Two-for-One, Three Times: New Candidate Brown Dwarf Binaries

In astronomy, seeing isn’t always believing, and extra checks are required to make sure we don’t fool ourselves into oversimplifying nature. With the help of citizen scientists, a team of astronomers recently illustrated the value of such thoroughness and demonstrated that three previously observed fuzzy blobs may actually be rare, close-in pairs of brown dwarfs.

Point Sources Confusion

Computer renderings of planets, brown dwarfs, and a small star side by side. All are very similarly sized, though their radii increase in the order given.

A comparison of the size of planets, brown dwarfs, and stars. Click to enlarge. [NASA/JPL-Caltech]

Images of the night sky are undeniably filled with wonders, and features like diffuse nebula and swirling galaxies never fail to impress. However, the most common components of any astronomical image are more mundane: any given image taken with a telescope is filled with small, fuzzy blobs. Astronomers and the public alike most commonly assume these blobs are individual stars, but it’s important to remember that we can’t usually tell by eye alone. Stars are so far away that they are effectively “point sources,” meaning we don’t actually resolve their shapes. They look round and fuzzy not because we actually see the outlines of stars, but instead because our telescope optics and Earth’s atmosphere place caps on the smallest object we can resolve.

This means that what looks like one small, fuzzy blob can actually be two stars packed tightly together, both so far away from Earth that their images are blurred together into one. In rare but exciting cases, these blobs don’t correspond to stars at all, and instead are actually images of one or more brown dwarfs. These objects have masses that fall between stars and planets, and a more complete understanding of their formation would enable better models of both their bigger and smaller cousins. Binaries, or pairs of these objects orbiting each other, are especially useful since long-term radial velocity studies can reveal the masses of each constituent. Astronomers know of only a handful of brown dwarf binaries, so each discovery of a new pair, or even evidence that a given blob might be a pair, is cause for excitement.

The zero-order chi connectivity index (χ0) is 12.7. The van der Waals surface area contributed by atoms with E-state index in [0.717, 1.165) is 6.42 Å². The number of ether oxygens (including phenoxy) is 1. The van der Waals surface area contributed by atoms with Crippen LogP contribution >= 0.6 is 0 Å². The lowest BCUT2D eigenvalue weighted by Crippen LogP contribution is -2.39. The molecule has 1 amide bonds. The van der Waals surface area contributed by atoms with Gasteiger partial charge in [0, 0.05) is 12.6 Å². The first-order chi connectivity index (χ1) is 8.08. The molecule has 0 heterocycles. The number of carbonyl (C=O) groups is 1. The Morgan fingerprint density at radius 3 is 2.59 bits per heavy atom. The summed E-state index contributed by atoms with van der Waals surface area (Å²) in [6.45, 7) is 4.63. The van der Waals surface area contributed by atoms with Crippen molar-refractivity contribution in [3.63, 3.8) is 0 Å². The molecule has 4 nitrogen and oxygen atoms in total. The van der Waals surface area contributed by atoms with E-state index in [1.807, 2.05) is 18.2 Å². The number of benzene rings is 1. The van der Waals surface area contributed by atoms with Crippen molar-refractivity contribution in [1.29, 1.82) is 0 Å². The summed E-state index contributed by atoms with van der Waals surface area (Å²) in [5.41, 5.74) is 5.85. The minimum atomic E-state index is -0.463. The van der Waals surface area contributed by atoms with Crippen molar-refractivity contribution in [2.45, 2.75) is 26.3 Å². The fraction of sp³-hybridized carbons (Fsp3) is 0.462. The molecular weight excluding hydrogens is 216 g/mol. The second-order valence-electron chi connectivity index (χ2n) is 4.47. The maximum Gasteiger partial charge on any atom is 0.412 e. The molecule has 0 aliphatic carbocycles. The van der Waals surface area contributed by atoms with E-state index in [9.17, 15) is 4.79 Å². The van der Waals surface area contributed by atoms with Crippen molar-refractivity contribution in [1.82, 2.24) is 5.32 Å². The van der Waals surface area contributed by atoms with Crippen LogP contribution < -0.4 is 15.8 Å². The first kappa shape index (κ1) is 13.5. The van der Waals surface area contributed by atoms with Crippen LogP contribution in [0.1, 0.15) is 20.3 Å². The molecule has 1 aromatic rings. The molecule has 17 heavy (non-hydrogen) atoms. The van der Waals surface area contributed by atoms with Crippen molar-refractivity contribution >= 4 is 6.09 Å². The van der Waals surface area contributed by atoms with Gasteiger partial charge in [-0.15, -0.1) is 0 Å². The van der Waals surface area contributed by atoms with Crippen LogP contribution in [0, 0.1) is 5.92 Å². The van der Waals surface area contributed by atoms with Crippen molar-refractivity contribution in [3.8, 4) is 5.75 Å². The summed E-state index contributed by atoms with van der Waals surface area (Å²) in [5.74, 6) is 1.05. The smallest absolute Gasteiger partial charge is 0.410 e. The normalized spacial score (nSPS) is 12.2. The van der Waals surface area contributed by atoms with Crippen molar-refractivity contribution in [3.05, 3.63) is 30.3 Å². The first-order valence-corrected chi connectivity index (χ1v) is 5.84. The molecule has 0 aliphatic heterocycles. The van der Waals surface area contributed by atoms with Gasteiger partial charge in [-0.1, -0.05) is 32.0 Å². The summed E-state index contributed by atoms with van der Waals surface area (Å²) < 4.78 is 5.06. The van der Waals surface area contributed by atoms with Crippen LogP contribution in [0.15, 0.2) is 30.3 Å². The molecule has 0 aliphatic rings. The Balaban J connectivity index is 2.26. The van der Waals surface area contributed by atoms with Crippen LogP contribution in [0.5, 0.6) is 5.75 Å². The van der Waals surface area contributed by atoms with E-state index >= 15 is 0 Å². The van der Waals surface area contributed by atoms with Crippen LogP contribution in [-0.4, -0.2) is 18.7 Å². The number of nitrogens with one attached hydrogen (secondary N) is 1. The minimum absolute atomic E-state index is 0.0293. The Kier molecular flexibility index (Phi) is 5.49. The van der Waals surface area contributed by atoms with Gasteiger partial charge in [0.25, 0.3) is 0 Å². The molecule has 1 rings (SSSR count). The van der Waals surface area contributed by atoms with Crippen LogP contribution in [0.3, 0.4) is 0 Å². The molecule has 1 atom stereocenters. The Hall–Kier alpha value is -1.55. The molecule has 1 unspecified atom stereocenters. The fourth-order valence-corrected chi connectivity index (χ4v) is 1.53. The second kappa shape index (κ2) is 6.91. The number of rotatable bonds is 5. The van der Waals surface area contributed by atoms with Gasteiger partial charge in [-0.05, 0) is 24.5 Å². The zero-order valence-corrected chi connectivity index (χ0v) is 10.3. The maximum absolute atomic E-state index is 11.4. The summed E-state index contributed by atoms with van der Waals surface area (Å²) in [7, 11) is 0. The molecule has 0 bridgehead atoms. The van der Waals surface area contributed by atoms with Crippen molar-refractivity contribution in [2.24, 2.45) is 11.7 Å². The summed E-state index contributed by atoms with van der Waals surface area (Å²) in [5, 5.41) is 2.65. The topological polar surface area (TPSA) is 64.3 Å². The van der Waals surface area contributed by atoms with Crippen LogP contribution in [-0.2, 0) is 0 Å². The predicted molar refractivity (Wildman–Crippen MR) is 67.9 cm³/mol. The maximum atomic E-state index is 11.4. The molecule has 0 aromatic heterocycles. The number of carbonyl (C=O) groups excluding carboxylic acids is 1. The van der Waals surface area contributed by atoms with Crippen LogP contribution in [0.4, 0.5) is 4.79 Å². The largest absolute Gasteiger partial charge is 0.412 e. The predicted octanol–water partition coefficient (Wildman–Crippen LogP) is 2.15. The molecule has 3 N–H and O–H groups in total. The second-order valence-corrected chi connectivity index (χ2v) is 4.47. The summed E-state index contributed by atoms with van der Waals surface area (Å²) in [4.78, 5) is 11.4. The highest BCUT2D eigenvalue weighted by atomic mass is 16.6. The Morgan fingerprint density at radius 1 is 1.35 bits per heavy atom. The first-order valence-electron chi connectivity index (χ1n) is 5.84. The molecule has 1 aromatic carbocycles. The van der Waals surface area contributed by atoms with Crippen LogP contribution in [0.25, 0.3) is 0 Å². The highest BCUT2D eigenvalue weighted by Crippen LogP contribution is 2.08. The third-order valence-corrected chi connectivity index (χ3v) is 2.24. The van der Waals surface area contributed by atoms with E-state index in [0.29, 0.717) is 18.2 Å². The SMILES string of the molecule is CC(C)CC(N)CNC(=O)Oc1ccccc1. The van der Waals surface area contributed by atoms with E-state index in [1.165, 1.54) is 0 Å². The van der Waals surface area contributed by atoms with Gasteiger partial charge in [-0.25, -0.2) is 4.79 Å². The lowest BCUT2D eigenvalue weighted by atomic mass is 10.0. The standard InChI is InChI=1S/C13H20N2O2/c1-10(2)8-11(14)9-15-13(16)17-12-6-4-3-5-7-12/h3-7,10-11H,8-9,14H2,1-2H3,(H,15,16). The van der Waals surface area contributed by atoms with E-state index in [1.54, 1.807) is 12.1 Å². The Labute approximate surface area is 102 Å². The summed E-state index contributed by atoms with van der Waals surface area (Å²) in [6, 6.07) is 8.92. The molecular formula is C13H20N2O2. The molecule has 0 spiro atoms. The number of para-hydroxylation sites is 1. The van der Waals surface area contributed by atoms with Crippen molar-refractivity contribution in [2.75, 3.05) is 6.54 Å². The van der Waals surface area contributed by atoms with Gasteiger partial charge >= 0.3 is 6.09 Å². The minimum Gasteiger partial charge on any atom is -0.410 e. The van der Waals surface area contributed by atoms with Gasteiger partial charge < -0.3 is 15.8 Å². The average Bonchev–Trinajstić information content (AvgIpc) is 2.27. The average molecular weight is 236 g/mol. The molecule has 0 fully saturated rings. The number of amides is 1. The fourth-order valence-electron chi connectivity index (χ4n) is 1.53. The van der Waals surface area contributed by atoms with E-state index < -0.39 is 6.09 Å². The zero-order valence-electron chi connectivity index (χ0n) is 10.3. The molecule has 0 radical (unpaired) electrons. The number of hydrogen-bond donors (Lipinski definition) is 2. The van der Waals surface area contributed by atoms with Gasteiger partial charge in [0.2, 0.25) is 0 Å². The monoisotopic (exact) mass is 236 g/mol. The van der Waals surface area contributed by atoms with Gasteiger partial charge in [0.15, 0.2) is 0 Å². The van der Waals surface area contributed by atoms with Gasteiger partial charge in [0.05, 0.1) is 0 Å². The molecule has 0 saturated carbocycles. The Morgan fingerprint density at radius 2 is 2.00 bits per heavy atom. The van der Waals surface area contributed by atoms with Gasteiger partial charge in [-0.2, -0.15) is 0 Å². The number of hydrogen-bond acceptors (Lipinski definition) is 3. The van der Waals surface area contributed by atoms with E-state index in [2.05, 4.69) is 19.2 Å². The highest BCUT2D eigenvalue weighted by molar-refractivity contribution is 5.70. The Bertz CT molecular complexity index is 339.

WISE Citizens

A photograph of a large silver cylinder sitting vertically within a clean room. It is surrounded by four technicians in protective clothing. They are roughly half the height of the telescope.

The WISE telescope prior to its launch in 2009 from Vandenberg Air Force Base, California. WISE was placed in hibernation in 2011 but reawakened in 2013 to hunt for near-earth objects. [NASA/JPL-Caltech]

For several years now, nearly 80,000 citizen scientists participating in the Backyard Worlds: Planet 9 initiative have been poring over archival images from NASA’s Wide-field Infrared Survey Explorer (WISE) mission. This telescope, which launched in 2009, hibernated in 2011, then reanimated as a near-Earth object hunter in 2013, produced reams of infrared images that could contain brown dwarfs that were missed by the automated processing routines. After volunteers flagged three potential new brown dwarfs, a team of astronomers led by Alexia Bravo (United States Naval Observatory) decided to investigate further.

Bravo and collaborators used the Southern Astrophysical Research (SOAR) Telescope in Chile to collect the spectrum of each target, then compared these to spectra of previously confirmed brown dwarfs. In a happy surprise, none of the “templates” fit their new data very well. These objects were strange: at some wavelengths, they looked like a certain type of large brown dwarf, while at others, they looked like a much smaller and cooler variant.

Two wavelength vs. flux plots, where the data and model agree much better in the bottom panel.

Data and best-fitting models for one of the three candidates. The top panel shows the data (black) and best-fitting model (red) assuming the spectrum is composed of only one brown dwarf. The bottom panel shows how the same data are better matched by a model that allows for a pair of objects. Click to enlarge. [Adapted from Bravo et al. 2023]

The team realized that each of their spectra could be better fit by assuming that they weren’t looking at just one brown dwarf, but a close-together pair. Each of these candidates will require confirmation, and one of them in particular may turn out to be just a highly variable but single brown dwarf. Still, each of these objects could reveal rich information about brown dwarfs with future observations. These detections are also manifestations of the power of questioning the obvious and demonstrate the benefits of enlisting an engaged public to better know our galaxy.


“An Investigation of New Brown Dwarf Spectral Binary Candidates From the Backyard Worlds: Planet 9 Citizen Science Initiative,” Alexia Bravo et al 2023 AJ 166 226. doi:10.3847/1538-3881/acffc1